Last Monday night, I attend a NYC Icarus Project Peer Support Group. The weekly meeting, hosted at the A.J. Muste Building, between Bleecker and Lafayette Street, is a place of congregation for people “living with and/or affected by experiences that are often diagnosed and labeled as psychiatric conditions,” as the Icarus Project website explains. I don’t identify with a diagnostic mental condition, but I attended the meeting to learn more about the support group for people who mostly do, or who have been in therapy or on medication for mental support. As the website states, Icarus is a place for people to express themselves freely with a goal to help members “overcome alienation and tap into the true potential that lies between brilliance and madness.”
The non-profit project is a public, network that unites people of different ages, genders, sexualities, and professions, under the premise that they’re engaging in a community they can relate and contribute to because of their experiences. Those who’ve participated in The Icarus Project Peer Support Group consider it an invaluable recourse in maintaining mental health. “It is extremely empowering to listen and be present with others,” said last weeks support group facilitator, G. She requested her initial be used when being quoted and/or referred to. “I recognize that I’m not alone in my struggle with mental illness.”
Founded in 2002, by Sascha Altman DuBrul and Ashley McNamara, the project began as a website. The site is still maintained but has since expanded to include autonomous support groups located in cities and campuses throughout the country. The NYC group is among them. Funded by The Fiscal Sponsorship of FJC, The Icarus Projects Peer Support Groups of New York City also include a New York University Campus group. It’s available to students seeking support beyond the mental health services their university offers and instead within the Icarus community.
During the group meeting, peers openly made comments about their conditions. “I’m a multiple,” “I’m delusional,” “I’m angry,” they said. Though these men and women were comfortable labeling themselves, at least within the setting of an Icarus group meeting, The Icarus Project strives to create a new outlook on mental conditions by advocating them as “dangerous gifts to be cultivated and taken care of, rather than a disease or disorder to be suppressed or eliminated.” The group is not funded by any pharmaceutical drug companies and encourages people to seek alternative means to finding a healthy state of mind beyond just the use of psychiatric drugs. However, the group does not reject or defy anyone who does take psychiatric drugs and who may not identify themselves within diagnostic categories. Icarus is an atmosphere for people to become empowered by learning from and sharing experiences with others and carry this power over into their every day lives beyond the Icarus community. As G elaborated about her own experience, “Becoming an Icarista has shattered my assumptions and preconceived notions of others and has taught me a clearer, more respectful way of communicating.”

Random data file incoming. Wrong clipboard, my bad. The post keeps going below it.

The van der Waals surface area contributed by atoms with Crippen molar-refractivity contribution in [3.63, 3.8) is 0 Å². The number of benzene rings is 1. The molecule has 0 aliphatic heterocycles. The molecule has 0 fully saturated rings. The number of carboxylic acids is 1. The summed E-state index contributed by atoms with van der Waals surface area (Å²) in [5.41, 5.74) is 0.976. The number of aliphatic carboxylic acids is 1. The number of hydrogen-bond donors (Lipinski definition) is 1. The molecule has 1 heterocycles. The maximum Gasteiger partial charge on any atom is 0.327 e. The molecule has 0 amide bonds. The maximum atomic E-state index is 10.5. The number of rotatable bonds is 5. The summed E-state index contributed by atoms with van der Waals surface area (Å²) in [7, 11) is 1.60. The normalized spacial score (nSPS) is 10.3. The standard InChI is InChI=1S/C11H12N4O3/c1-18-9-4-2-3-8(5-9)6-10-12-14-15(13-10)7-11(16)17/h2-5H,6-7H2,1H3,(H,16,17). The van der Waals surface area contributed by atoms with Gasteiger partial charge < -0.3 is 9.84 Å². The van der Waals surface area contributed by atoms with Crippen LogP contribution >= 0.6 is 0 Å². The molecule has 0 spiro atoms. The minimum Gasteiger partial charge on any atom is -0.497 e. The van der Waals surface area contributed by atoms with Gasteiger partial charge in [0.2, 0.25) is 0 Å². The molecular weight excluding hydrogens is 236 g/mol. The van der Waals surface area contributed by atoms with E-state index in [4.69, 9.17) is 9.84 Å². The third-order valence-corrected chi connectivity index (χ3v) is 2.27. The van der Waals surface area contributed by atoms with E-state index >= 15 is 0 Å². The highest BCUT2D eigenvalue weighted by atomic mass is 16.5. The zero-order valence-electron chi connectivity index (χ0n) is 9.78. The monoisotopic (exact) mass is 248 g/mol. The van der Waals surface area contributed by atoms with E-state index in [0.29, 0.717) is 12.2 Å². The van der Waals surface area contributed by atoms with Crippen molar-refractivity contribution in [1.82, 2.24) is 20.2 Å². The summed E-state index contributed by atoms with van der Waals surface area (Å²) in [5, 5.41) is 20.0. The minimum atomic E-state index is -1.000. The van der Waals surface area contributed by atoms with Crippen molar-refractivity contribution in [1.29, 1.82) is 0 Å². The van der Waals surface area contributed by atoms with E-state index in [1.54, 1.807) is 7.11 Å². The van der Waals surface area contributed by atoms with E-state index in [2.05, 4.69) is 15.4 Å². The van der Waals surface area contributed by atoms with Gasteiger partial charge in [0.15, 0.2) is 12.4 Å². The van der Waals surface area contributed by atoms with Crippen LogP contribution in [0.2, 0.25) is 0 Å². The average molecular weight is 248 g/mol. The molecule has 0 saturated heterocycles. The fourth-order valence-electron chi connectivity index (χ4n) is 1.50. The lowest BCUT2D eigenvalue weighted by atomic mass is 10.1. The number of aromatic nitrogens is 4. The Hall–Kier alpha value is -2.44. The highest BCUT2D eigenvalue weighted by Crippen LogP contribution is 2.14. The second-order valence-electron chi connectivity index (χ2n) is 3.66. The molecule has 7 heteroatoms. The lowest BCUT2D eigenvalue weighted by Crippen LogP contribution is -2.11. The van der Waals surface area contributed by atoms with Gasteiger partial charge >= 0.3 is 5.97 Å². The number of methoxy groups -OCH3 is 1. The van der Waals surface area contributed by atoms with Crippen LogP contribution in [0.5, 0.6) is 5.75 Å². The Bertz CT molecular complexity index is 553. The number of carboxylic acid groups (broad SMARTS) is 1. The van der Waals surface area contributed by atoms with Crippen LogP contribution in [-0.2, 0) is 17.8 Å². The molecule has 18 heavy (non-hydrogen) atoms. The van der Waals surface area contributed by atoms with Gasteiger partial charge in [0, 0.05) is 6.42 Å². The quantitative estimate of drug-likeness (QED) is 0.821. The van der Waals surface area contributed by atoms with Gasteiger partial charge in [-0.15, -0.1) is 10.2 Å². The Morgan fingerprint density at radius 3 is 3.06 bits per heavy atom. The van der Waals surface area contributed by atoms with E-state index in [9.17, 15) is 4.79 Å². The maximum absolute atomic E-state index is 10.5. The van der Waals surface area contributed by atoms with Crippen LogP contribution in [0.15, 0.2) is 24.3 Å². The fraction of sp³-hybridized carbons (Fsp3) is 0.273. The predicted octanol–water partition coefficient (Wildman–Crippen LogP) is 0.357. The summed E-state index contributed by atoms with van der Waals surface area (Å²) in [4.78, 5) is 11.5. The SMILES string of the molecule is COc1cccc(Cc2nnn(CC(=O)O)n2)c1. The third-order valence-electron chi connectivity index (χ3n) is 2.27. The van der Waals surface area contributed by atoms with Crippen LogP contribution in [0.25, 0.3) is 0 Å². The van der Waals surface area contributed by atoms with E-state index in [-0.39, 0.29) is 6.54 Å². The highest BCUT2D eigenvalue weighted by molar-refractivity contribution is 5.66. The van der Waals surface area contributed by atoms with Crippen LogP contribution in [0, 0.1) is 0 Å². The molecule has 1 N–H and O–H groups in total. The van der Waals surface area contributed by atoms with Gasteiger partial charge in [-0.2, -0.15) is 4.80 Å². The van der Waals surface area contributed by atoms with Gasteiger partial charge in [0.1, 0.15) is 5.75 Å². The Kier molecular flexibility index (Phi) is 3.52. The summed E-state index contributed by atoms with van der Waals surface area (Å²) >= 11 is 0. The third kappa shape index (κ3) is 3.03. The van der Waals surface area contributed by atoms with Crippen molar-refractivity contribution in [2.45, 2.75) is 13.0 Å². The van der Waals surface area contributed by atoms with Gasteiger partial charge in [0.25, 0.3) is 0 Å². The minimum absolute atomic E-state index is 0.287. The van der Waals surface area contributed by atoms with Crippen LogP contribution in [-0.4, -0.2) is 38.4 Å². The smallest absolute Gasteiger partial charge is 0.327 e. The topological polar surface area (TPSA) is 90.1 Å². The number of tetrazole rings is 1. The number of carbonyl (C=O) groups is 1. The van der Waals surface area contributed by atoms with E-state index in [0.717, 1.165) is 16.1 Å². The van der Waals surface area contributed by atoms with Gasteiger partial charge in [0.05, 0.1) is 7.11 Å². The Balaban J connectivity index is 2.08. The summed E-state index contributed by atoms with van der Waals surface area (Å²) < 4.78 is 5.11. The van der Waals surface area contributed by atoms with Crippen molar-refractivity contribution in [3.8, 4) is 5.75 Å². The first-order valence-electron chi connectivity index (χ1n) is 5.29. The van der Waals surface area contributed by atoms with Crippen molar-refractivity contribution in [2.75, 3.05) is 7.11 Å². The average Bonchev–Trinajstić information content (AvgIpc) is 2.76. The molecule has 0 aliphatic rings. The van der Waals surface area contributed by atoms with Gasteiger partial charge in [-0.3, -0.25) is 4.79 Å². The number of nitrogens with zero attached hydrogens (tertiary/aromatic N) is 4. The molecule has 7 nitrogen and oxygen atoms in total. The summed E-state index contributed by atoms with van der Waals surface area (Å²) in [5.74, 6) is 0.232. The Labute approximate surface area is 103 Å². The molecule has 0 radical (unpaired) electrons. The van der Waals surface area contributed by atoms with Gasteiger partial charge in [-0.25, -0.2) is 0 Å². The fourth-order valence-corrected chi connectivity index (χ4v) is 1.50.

Furthermore, in the most expensive city in the Country, it’s a unique luxury to have recourse like this available for free. While many students seeking mental health support can receive counseling at their schools at discounted costs, Icarus provides a haven to people who might not otherwise have any recourses available to them, or the finances to afford them either. Even if they did, it seemed to me that the group members really valued the exclusive and unique energy found at Icarus because they were among people who understood first hand what they’ve struggled with. The group expressed appreciation for each other and the project because of its stance on mental conditions that differs from those of other people, therapists, and groups some people had encountered before. As G said, “I think the fact that Icarus is free and public is wonderful. It’s an invaluable resource and I have met incredible people and a real community.”
For more information’s visit. http://theicarusproject.net/